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Commercial Real Estate Contracts Can Be Halted By Attorneys: How So And Why?

Some might think that real estate is all about the agent, the broker, the seller, the owner, the buyer, the developer or even the property manager. It is. However, we’re only in the realm of residential real estate! That’s small pickings, honestly, and even then, there are heavy negotiations involved when it’s about a previous owner, family of four, and a new owner, a newly married couple. Everything from the patio to the backyard to the basement gets looked over for specifics. Don’t even get me started on inspection processes.

But commercial real estate? That’s an entirely different animal in the jungle. Knowing just how it works can lend you some serious clues as to why deals might ‘fall apart.’ They do, a whole lot more than any contracts for residential housing. Bear in mind that there are reasons why lawyers might feel the need to kill a contract.

Fact 1: Commercial Real Estate Transactions Are Riskier

Even aside from the legal aspect associated with small business and the commercial industry, the prospect of buying a structure for a company, per se, comes with some potential risks. That can include:

  • Hazardous Materials
  • Zoning Issues
  • Location Suitability
  • Mandatory Disclosures

Specifically, if your supposed location for a business doesn’t really fit the demographic of what you’re selling, believe it or not, you might run into roadblocks there. Of course, review your own city’s laws and see what you can do with your qualified business attorney.

Moreover, the subject of ‘mandatory disclosures’ are a more imperative issue. They need to be reviewed carefully. Why? Because they’re only legally stipulated in the residential sector. For commercial properties, there’s nothing stated in law to disclose anything about a structure. You have to make sure you ask, stipulate it in the contract, and if you can’t remember to do that, have a lawyer do it for you.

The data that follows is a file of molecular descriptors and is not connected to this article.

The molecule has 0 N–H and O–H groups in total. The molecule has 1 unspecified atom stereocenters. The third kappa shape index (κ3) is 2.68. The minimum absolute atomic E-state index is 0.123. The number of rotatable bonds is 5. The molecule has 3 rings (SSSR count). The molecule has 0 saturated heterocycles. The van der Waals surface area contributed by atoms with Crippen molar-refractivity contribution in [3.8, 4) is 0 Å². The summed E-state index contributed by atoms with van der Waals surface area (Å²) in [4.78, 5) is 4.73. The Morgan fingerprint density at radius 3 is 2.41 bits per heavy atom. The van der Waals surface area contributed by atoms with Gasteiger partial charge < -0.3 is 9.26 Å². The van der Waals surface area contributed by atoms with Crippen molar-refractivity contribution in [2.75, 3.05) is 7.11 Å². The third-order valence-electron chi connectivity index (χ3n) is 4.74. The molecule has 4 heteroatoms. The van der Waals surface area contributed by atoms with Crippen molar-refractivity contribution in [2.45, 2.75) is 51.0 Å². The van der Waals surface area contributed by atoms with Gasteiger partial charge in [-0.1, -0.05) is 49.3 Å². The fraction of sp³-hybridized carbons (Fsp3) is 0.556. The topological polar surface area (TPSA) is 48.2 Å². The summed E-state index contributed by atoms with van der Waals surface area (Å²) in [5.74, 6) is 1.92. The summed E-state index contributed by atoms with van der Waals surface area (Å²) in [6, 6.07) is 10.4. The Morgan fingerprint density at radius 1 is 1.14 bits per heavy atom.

It’s actually a state of fact that in pretty much all cases, you’re left on your own to cover your bases and protect yourself against liabilities and any abusive lending practices out there. If you were trying to invest in a home, that’s one thing — but a business building is a completely different matter.

Fact 2: Some Contracts Do Go South or Sour

It’s part of the game, so just expect it. Sometimes it’s due to external forces, including….

  • Market Conditions
  • Lending Guideline Changes
  • Pending Lawsuits
  • Zoning Disputes
  • Township Requirements
  • Environmental Issues

Don’t fight it, though. Roll with it. In fact, it oftentimes is a good thing for a contract to die, because if a certain contract does go through, in the end it can mean unprofitable and often financially difficult prospects for the potential business owner.

This is where the consultancy need comes from, though. You need a well-deserved and skilled business lawyer to review the contract, evaluate the building itself and look at possibilities for the future to determine if this is a contract worthy of finalizing.

The Final Fact: That Lawyer Is Your Advisor

There will always be other ‘fish in the sea’ when it comes to the commercial real estate industry. The key, though, is to not only trust the attorney, but to know that the right fish are the ones you need to look out for.

Throw the guppies back in the ocean and keep looking for the bigger bass to fry.

Matt Faustman is the CEO at UpCounsel. You can follow his business insights on Twitter at @upcounsel.